Clean meat is becoming a more widely known, and much loved food category. But do you expect to see it on your gourmet plate any time soon? These chefs think yes.

Future of Food
What’s Not to Love About Lab Grown Meat?
Inside the World of Gourmet Lab Meat
Watch Now
Future of Food
What’s Not to Love About Lab Grown Meat?
A future of eating meat without ethical or environmental implications is more real than ever before. But will people eat it food grown in a lab?
Watch Now

A future of eating meat without ethical or environmental implications is more real than ever before. While plant-based alternatives are growing in popularity, the real black horse with game-changing potential seems to be actual meat… grown in science labs. The question at this point is not whether this approach is viable or scalable, but simply: will people want to eat it?

Growing Food with Seawater
Growing Food with Seawater
Watch Now
Growing Food with Seawater
This designer invented a greenhouse that lets you grow food with seawater.
Watch Now

Water is in short supply in much of the world — but what if we use seawater? It’s been a dream for years, but now technology is making it possible. This new seawater greenhouse uses a clever cardboard design to distill fresh water from salt water cheaply and efficiently. It’s helping grow crops in Somaliland, and could help stop the water crisis in Africa and other parts of the world that are susceptible to drought. The...

Future of Food
These Pioneers are Building the Sustainable Food Systems of Tomorrow
These Pioneers are Building the Sustainable Food Systems of Tomorrow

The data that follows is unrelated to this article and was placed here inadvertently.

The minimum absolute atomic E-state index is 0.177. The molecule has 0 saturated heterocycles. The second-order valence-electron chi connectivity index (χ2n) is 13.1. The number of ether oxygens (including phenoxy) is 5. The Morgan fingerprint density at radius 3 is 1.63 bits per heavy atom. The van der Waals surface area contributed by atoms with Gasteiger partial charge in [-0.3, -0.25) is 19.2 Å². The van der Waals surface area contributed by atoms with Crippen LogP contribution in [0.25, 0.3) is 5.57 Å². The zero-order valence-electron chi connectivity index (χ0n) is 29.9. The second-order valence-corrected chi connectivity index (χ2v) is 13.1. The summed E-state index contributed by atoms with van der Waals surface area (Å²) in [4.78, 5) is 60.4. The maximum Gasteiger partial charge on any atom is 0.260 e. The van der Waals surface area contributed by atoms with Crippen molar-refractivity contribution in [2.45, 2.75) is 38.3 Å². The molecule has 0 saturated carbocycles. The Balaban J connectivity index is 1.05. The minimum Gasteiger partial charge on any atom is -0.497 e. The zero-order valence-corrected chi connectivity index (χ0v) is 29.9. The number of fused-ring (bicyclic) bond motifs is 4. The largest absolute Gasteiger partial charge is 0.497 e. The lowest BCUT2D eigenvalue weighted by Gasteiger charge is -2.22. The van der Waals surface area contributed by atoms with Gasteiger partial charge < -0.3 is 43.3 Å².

Future of Food
These Pioneers are Building the Sustainable Food Systems of Tomorrow
In a new Freethink original series, Michael O'Shea goes around the world to introduce us to the scientists who are working hard to ensure that we can feed our future world.

There are currently over 7 billion human beings alive on Earth --- and in 2050 the world's population will rise by almost 2 billion. That's a lot more mouths to feed considering that roughly 11 percent of the world goes hungry today. "in the next 40 years, we need to produce the same amount of food as we did over the last 8,000 years." Ernst van den...

Dispatches
Supercharging Photosynthesis Can Grow 40% More Food
Supercharging Photosynthesis Can Grow 40% More Food
Dispatches
Supercharging Photosynthesis Can Grow 40% More Food
We need a lot more calories to feed a growing world, and these scientists may have figured out how to get them.
By Amanda Cavanagh

We need a lot more calories to feed a growing world, and these scientists may have figured out how to get them.

Catalysts
This Woman is On a Mission to Turn Beer into Food
This Woman is On a Mission to Turn Beer into Food
Catalysts
This Woman is On a Mission to Turn Beer into Food
Jacquie Berglund is using the profits from her beer company to buy organic produce from local farmers and distribute the produce to food banks in the area.

Jacquie Berglund considers herself more of a wine drinker than a beer drinker, yet she is building an empire around the beer brand, Finnegans. When Berglund purchased the brand for only a dollar, she knew that if Finnegans were to make an impact, the beer needed to be in every pub in Minnesota. Now you can find Finnegans in four Midwest states. But Finnegans is more than a beer company. From combating food insecurity to...

The Student Laboratory Reinventing Food To Stop Waste
The Student Laboratory Reinventing Food To Stop Waste
Watch Now
The Student Laboratory Reinventing Food To Stop Waste
Inside the food laboratory inventing new foods to prevent waste.
Watch Now

As much as 40% of American food goes to waste — and much of that comes from companies. The food lab at Drexel University is helping companies “upcycle” unsold products into new ones and find ways to turn scraps or byproducts into great foods people want to buy. Students work with customers and products to create new ideas and products that the companies can produce with food that would otherwise go to waste. It helps give...